Spotlight on

Michele Monro

Memories of a famous father

Some of my happiest memories of my father are seeing him perform. Day time he was just a regular dad, feet up on the settee watching television, telling me off for wearing too much make-up, telling me to be back by 10.00pm on school disco nights, helping me with my homework and raising eye brows when I brought boys home.

But on workdays he came alive, a different persona took over and he took on the role of an idolised pop star.  It is interesting to note that he was more revered in all other countries except his birth place and spending up to nine months of every year away was sometimes tough on all of us.  But he was in constant demand and in an ever-changing business you went where the work took you.

Donning his trademark dress suit, dapper and suave he took to a stage like a duck to water, he came alive singing the songs that he loved and that had made him popular.  Applause is a natural drug and any artist is able to attain a performance high from a grateful adoring audience. It was strange at first being pushed out of the way in favour of excitable woman who stampeded a path to get close enough to him for that sought after autograph or photograph and a kiss on the cheek, some became quite rude in their quest, pushing and shoving others to gain entry to the inner sanctuary of a dressing room but it came with the territory.  He attained the name of the Singer’s Singer and it wasn’t unusual to find Sammy Davis, Satchmo or Como also trying to gain that same right of entry just to pay their respects from one artist to another.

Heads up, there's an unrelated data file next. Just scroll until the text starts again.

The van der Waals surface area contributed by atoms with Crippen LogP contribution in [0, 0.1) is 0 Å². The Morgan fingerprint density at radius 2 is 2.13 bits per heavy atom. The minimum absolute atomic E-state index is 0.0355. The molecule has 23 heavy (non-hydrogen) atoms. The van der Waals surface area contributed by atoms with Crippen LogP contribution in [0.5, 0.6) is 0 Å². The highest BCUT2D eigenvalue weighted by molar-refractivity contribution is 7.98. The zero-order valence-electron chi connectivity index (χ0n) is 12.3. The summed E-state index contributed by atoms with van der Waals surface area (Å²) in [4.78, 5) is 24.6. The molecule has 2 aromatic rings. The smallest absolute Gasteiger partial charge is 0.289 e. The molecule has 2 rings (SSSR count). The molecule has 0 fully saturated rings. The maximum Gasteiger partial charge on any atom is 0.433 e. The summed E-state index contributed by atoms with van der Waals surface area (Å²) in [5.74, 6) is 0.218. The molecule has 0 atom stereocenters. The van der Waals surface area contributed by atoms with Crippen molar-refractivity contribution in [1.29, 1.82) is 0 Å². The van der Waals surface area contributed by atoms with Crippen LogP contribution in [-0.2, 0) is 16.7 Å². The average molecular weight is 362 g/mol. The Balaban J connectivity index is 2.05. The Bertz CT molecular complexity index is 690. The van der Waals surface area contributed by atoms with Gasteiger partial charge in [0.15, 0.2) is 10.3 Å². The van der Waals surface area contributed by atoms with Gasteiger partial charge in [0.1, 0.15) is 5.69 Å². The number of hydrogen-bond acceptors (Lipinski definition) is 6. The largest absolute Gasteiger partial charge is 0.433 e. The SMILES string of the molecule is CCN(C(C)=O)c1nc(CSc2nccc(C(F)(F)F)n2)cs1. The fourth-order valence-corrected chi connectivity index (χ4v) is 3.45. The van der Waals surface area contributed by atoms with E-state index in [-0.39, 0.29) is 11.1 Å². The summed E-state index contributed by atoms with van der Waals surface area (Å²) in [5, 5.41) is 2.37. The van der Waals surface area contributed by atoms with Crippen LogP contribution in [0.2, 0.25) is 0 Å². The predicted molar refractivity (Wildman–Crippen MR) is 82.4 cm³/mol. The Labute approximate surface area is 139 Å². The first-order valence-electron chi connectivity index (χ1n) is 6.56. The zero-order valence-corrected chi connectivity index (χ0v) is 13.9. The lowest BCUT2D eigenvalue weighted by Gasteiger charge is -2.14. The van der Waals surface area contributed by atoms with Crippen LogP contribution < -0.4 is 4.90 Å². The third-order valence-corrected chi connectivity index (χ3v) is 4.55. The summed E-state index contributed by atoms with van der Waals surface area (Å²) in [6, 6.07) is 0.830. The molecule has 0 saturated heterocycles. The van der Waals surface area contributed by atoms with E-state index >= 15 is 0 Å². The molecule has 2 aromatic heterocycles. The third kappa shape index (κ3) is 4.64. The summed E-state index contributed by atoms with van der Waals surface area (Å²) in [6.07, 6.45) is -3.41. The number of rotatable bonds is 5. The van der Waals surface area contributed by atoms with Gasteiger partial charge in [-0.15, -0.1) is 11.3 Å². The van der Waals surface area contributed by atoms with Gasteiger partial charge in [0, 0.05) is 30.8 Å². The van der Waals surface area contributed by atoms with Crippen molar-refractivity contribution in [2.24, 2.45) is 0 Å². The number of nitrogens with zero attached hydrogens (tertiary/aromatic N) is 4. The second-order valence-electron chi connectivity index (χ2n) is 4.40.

There wasn’t one performance he didn’t glow in the aftermath but then analyzing how it could be improved or bettered.  He was a perfectionist in his art and he never rested on his laurels, he felt every audience deserved his best performance.

My father grew in an industry, which was riddled with rock and roll and electric amplification, flower power and longhaired youths gesticulating across a stage with a guitar in tow. He survived many fads of the age but survived their impact because good music won through.  Ballads although out of fashion with certain critics were not out of flavour with his public.  His achievements ensured he stayed in style while most of his peers fell by the wayside, long forgotten and decades on his name is still remembered with great fondness and his music still sells even against the hip hop and rap market.  In an age where you could understand the words and sang the lyric as the writer intended, I think to still be earning gold records is a wonderful accolade to his talent and will ensure his legacy of music carries on for many more years to come.

The pride one feels when any family member does good makes your heart swell and his fans have been so loyal over the years I wanted to be able to speak to them and learn what the music meant to their lives. I went to EMI and put forward the idea of launching my own website, something that would allow everyone access to his achievements and would be a vehicle of letting them know what new products were available.  England is one of the only countries where an artist’s success is measured by where one appears in the charts and if you are not in the charts the record shop is loathe to stock the product.  Just because an artist is not visible on the racks it doesn’t mean that there isn’t any product and through the website I can let a far-reaching fan base know what is new.